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Partner(s)

Lionsgate Home Entertainment // R // December 13, 2005
List Price: $26.98 [Buy now and save at Amazon]

Review by David Cornelius | posted January 25, 2006 | E-mail the Author
The Movie

"Partner(s)" is an indie comedy that you really, really, really want to like, despite its every effort to get you to do otherwise. This is a likable cast spouting likable dialogue to create likable charm, and yet it all comes bundled in a premise built to make even the most ardent "Three's Company" fan groan.

The premise, and stop me if you've heard this before, goes something like this: two young rivals a law firm, Dave (Jay Harrington) and Katherine (Julie Bowen), are bickering competitors when a high profile discrimination case comes their way; Dave lands the case when it's perceived he is gay. Which he is not, but hey, it's a chance at a promotion, so why not play along?

If it sounds like a bad sitcom set-up, well, it is. Writer/director Dave Diamond (whose name couldn't possibly be real, could it?) fills his screenplay with all the twists and turns you'd expect out of such a story, right down to the whole bit where Dave falls for a business associate (Brooke Langton), and she falls right back, only he can't tell her he's not really gay, and then she finds out, and then, and then, and then.

And it's so sloppily presented, too. Diamond's clumsiness in the director's chair is never more obvious than in one late scene between two old flames (Michael Ian Black and Corey Reynolds) who just might get back together; this is meant to be the scene that finally pushes the movie from lighthearted farce to more tender, emotional fare, and yet Diamond ruins the moment by relying on awkward close-ups of the actors staring into the camera, Jonathan Demme-style. It's a key misstep in a movie loaded with missteps.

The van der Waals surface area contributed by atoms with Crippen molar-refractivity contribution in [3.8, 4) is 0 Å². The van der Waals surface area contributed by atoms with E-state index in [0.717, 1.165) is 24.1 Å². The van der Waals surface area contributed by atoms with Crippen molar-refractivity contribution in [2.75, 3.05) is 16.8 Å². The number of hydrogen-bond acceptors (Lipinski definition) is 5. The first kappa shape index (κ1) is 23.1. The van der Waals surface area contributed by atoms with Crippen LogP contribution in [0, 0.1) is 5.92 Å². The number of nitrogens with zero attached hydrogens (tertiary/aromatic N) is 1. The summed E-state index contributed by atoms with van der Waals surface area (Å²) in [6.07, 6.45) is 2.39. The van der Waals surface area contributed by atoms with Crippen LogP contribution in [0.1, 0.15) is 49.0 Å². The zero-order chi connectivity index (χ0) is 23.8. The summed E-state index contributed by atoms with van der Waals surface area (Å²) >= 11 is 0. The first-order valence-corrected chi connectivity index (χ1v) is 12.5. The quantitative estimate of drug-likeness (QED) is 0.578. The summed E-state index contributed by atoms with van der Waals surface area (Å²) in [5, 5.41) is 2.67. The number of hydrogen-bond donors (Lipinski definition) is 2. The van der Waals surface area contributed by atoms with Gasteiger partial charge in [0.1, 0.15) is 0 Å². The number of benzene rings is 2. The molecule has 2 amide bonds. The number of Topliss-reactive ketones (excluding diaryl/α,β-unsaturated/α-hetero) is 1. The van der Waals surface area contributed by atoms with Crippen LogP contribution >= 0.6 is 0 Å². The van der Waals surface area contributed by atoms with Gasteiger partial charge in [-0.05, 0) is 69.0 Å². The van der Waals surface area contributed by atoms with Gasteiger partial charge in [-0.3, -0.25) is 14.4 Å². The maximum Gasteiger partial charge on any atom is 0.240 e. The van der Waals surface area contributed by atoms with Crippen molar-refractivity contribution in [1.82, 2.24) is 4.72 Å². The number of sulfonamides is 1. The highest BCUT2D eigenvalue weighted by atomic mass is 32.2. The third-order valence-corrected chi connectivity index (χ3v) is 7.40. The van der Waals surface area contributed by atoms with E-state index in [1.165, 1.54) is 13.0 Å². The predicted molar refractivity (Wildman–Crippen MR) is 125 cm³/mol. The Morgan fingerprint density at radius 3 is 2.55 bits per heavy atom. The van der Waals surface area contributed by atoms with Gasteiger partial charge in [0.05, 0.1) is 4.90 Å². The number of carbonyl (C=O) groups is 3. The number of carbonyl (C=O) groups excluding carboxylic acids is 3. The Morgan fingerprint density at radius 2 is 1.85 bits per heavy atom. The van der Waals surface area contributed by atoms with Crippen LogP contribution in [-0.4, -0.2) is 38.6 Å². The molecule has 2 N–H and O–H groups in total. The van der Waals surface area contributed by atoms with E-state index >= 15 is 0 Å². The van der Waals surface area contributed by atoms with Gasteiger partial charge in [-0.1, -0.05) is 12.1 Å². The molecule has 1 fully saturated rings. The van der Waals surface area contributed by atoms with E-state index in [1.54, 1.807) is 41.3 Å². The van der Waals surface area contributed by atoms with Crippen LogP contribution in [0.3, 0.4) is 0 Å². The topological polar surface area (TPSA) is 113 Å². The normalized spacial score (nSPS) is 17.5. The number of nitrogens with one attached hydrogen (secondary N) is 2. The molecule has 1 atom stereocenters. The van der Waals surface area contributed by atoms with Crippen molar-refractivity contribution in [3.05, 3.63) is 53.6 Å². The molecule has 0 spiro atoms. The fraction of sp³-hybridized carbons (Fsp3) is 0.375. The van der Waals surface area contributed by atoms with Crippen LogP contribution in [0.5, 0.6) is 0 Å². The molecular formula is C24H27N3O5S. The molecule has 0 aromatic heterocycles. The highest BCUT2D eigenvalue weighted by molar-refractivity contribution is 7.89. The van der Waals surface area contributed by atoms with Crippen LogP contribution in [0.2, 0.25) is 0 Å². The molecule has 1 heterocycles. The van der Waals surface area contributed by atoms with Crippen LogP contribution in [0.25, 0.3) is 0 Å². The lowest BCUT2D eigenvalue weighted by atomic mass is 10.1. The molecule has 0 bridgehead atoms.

That said, there are some magical moments to be found here, thanks mainly to the cast. Harrington gets the comic timing just right, saving many a scene from collapse. Black, always reliable in anything he does, somehow gets the predictable punchlines about homosexuality to actually work; I giggled at quite a few of the tired, familiar yuks. Even Bowen, whose bitchy backstabber character is so weakly written that she's often quite unwatchable here, manages to pull a few chuckles from the material, thanks to a fine rapport with her costars. (The best scenes here are between her, Harrington, and Saul Rubinek, playing their boss.)

But there's only so much that you can do with material that's this worn out, especially if you're unwilling to stray from any formula. Diamond really tries at times - his dialogue is curiously sharp, making me wonder how he do so well in one area of writing but not any others - but he ultimately comes up too short. "Partner(s)" is cute and friendly, but it's also a smidge too clich├ęd to actually take off the way Diamond had hoped.

The DVD

Video


"Partner(s)" is given an attractive 1.78:1 anamorphic widescreen presentation. Any softness to the image is more the result of the original, low budget film than the transfer itself.

Audio

The 2.0 Dolby Stereo track is all a chatty comedy really needs. The dialogue is sharp and right up front, the obnoxious musical score never getting in its way. The disc includes optional English closed captioning and Spanish subtitles.

Extras

Just a handful of trailers for other Lions Gate releases. Nothing else. Not that a movie like this cries out for a loaded edition, but the bare bones status here doesn't justify the $26.99 SRP.

Final Thoughts

Fans of gay cinema may wish to give this a glance, if only to see positive attitudes presented in a manner that's refreshingly not pushy or preachy. Also, fans of Michael Ian Black might wish to check this one out, if only to watch him steal the show with another of his enjoyable comic performances. Fans of well-written, intelligent comedy, however, should probably grab something else.
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